You can read the full case study of this project here.
The extraction of shale gas using hydraulic fracturing techniques, also known as 'unconventional' gas extraction but more commonly as 'fracking', has attracted a great deal of public attention. Essentially it is similar to 'conventional' onshore gas extraction whereby seams of methane gas are 'mined' using a combination of drilling and pumping to get the methane gas to the surface for onward transmission, storage and use.
The big difference between conventional and unconventional extraction is the location of the gas deposits and the additional measures required to extract it. Conventional gas is trapped in pockets in coal seams which lie about 500 metres below the surface. Coal is permeable and the gas can be recovered more easily. Shale gas, however, lies much deeper however, and is trapped within the shale or mudstone layer which lies between 2,500 and 5,000 metres below the surface. In order to extract the gas, the shale, or mudstone, has to be fractured by injecting the surrounding area with a combination of water, chemicals and minerals at very higher pressure through perforations in the well bore before it is possible to recover it to the surface.
The earliest fracking wells were drilled purely vertically but, since the 1990's, once the vertical drill has reached a certain depth it turns to extend horizontally for significant distances to maximise extraction from a single well-head at the surface. The drilled bore is lined with a steel casing to transmit the fracturing fluid into the shale and to retrieve the resulting shale gas mixture to the surface. It is perforated by detonations along its horizontal length to let the fracturing fluid out and return the flowback mixture to the surface as necessary and re-sealed before the operations recommences at the next point along the horizontal bore.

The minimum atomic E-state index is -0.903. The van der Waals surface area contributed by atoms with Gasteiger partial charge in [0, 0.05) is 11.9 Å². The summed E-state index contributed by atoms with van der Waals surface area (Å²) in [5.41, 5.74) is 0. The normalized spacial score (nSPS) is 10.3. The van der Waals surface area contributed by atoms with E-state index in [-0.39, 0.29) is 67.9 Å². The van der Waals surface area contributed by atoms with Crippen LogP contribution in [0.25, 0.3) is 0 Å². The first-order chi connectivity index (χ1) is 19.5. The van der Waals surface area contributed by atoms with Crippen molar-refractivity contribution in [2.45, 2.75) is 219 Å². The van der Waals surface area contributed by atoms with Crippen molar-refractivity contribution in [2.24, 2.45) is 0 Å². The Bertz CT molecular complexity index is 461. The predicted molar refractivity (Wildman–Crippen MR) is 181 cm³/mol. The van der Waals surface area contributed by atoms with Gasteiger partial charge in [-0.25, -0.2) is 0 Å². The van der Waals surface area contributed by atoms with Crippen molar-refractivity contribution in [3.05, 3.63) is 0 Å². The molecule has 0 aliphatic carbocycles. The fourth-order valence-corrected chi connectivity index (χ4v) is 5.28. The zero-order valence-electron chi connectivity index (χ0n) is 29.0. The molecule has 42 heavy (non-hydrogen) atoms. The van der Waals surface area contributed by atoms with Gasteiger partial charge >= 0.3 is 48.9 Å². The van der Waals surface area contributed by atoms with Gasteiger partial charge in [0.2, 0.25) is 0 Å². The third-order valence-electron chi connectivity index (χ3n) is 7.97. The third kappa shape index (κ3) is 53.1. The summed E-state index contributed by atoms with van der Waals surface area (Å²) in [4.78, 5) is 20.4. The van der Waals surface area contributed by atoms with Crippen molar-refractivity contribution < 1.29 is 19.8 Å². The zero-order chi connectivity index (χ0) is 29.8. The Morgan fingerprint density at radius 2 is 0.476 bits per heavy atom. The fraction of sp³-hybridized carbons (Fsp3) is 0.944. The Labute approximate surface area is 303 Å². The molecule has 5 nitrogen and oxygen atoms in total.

The noise from shale gas extraction comes purely from the equipment and processes located on the surface and consists of that from the following operations:
The equipment required for the short-term construction and restoration processes is standard construction plant (excavators, loaders, dump trucks, cement trucks, vibratory or non-vibratory rollers etc). For the longer term drilling operations, the equipment required consists of the main drilling rig which has a hydraulically or electrically powered top drive [Image 1], which moves up and down the drilling rig as each section of the drill string is driven into the ground. Aside from the drive itself, noise comes from the generators or compressors used to power it together with mud pumps and shale shakers and their associated power requirements. The fracturing process uses high pressure fracturing pumps, again with their associated power requirements.
The pumps and other equipment are generally spread around the rig itself [Image 2] and can be individually treated by acombination of enclosure, lagging and anti-vibration mounts. Screening of larger areas can be provided, for critical directions, by strategic placing of ISO containers which make for an easily available, if somewhat rudimentary, modular screening system. In extreme circumstances screening of the entire drilling rig may be necessary [Image 3].
Although noise predictions can be straightforward with knowledge about the planned equipment distribution on the site, sound power level data may be more difficult to come by for more specialised equipment and operations due to the current lack of horizontally bored fracking sites in the UK. It is of particular note that the horizontal drilling proposed for many intended sites, once the shale depth has been reached, can be significantly higher than for vertical drilling.